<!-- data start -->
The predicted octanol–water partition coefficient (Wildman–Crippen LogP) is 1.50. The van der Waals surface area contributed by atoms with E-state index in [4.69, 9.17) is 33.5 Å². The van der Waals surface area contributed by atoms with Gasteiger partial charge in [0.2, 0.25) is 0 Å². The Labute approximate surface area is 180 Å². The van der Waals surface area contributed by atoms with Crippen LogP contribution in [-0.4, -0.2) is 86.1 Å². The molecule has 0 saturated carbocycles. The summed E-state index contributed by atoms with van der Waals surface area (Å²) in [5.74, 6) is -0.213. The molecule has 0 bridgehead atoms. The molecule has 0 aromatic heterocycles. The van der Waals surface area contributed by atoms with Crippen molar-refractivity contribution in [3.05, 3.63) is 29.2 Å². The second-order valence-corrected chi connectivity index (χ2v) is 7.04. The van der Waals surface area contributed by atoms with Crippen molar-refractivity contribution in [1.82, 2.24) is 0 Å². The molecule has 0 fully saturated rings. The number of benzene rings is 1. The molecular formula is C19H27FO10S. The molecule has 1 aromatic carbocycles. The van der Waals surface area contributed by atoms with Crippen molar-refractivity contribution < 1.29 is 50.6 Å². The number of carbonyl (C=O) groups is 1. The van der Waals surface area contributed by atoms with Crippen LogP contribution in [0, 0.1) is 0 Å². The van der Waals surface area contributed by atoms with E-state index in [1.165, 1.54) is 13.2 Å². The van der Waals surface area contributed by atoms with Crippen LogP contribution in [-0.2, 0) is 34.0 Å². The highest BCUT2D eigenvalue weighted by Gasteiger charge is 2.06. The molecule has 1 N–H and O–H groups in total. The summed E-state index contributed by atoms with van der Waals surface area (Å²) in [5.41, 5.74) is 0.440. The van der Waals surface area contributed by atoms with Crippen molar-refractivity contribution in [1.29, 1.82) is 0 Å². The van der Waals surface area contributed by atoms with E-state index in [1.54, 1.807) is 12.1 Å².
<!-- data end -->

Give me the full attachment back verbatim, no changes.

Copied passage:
The predicted octanol–water partition coefficient (Wildman–Crippen LogP) is 1.50. The van der Waals surface area contributed by atoms with E-state index in [4.69, 9.17) is 33.5 Å². The van der Waals surface area contributed by atoms with Gasteiger partial charge in [0.2, 0.25) is 0 Å². The Labute approximate surface area is 180 Å². The van der Waals surface area contributed by atoms with Crippen LogP contribution in [-0.4, -0.2) is 86.1 Å². The molecule has 0 saturated carbocycles. The summed E-state index contributed by atoms with van der Waals surface area (Å²) in [5.74, 6) is -0.213. The molecule has 0 bridgehead atoms. The molecule has 0 aromatic heterocycles. The van der Waals surface area contributed by atoms with Crippen molar-refractivity contribution in [3.05, 3.63) is 29.2 Å². The second-order valence-corrected chi connectivity index (χ2v) is 7.04. The van der Waals surface area contributed by atoms with Crippen molar-refractivity contribution in [1.82, 2.24) is 0 Å². The molecule has 0 fully saturated rings. The number of benzene rings is 1. The molecular formula is C19H27FO10S. The molecule has 1 aromatic carbocycles. The van der Waals surface area contributed by atoms with Crippen molar-refractivity contribution < 1.29 is 50.6 Å². The number of carbonyl (C=O) groups is 1. The van der Waals surface area contributed by atoms with Crippen LogP contribution in [0, 0.1) is 0 Å². The van der Waals surface area contributed by atoms with E-state index in [1.165, 1.54) is 13.2 Å². The van der Waals surface area contributed by atoms with Crippen LogP contribution in [-0.2, 0) is 34.0 Å². The highest BCUT2D eigenvalue weighted by Gasteiger charge is 2.06. The molecule has 1 N–H and O–H groups in total. The summed E-state index contributed by atoms with van der Waals surface area (Å²) in [5.41, 5.74) is 0.440. The van der Waals surface area contributed by atoms with Crippen molar-refractivity contribution in [1.29, 1.82) is 0 Å². The van der Waals surface area contributed by atoms with E-state index in [1.54, 1.807) is 12.1 Å².